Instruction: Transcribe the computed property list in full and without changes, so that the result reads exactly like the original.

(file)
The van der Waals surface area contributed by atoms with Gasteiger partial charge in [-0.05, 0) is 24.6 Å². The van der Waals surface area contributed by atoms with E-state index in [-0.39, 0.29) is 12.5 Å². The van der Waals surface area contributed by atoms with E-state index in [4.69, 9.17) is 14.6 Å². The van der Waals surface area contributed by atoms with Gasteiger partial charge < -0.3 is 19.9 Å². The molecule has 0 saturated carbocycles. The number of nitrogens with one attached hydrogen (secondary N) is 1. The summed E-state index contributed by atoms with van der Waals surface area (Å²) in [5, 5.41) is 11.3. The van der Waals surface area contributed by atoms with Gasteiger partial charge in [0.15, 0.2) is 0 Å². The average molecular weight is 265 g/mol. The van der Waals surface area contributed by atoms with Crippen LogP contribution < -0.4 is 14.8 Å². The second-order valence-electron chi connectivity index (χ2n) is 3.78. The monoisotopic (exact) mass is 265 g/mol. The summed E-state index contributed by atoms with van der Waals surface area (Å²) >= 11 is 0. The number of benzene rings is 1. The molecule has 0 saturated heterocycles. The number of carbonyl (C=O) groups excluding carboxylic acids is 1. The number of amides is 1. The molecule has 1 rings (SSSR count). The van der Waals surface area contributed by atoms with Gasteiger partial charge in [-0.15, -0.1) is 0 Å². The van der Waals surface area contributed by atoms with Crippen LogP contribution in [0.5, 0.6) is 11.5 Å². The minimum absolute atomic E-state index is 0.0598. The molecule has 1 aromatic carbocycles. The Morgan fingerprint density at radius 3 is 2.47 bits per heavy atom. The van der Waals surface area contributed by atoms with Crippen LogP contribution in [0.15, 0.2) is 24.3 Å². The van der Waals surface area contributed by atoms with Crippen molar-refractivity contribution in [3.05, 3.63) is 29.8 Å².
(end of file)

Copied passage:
The van der Waals surface area contributed by atoms with Gasteiger partial charge in [-0.05, 0) is 24.6 Å². The van der Waals surface area contributed by atoms with E-state index in [-0.39, 0.29) is 12.5 Å². The van der Waals surface area contributed by atoms with E-state index in [4.69, 9.17) is 14.6 Å². The van der Waals surface area contributed by atoms with Gasteiger partial charge < -0.3 is 19.9 Å². The molecule has 0 saturated carbocycles. The number of nitrogens with one attached hydrogen (secondary N) is 1. The summed E-state index contributed by atoms with van der Waals surface area (Å²) in [5, 5.41) is 11.3. The van der Waals surface area contributed by atoms with Gasteiger partial charge in [0.15, 0.2) is 0 Å². The average molecular weight is 265 g/mol. The van der Waals surface area contributed by atoms with Crippen LogP contribution < -0.4 is 14.8 Å². The second-order valence-electron chi connectivity index (χ2n) is 3.78. The monoisotopic (exact) mass is 265 g/mol. The summed E-state index contributed by atoms with van der Waals surface area (Å²) >= 11 is 0. The number of benzene rings is 1. The molecule has 0 saturated heterocycles. The number of carbonyl (C=O) groups excluding carboxylic acids is 1. The number of amides is 1. The molecule has 1 rings (SSSR count). The van der Waals surface area contributed by atoms with Gasteiger partial charge in [-0.15, -0.1) is 0 Å². The van der Waals surface area contributed by atoms with Crippen LogP contribution in [0.5, 0.6) is 11.5 Å². The minimum absolute atomic E-state index is 0.0598. The molecule has 1 aromatic carbocycles. The Morgan fingerprint density at radius 3 is 2.47 bits per heavy atom. The van der Waals surface area contributed by atoms with Crippen LogP contribution in [0.15, 0.2) is 24.3 Å². The van der Waals surface area contributed by atoms with Crippen molar-refractivity contribution in [3.05, 3.63) is 29.8 Å².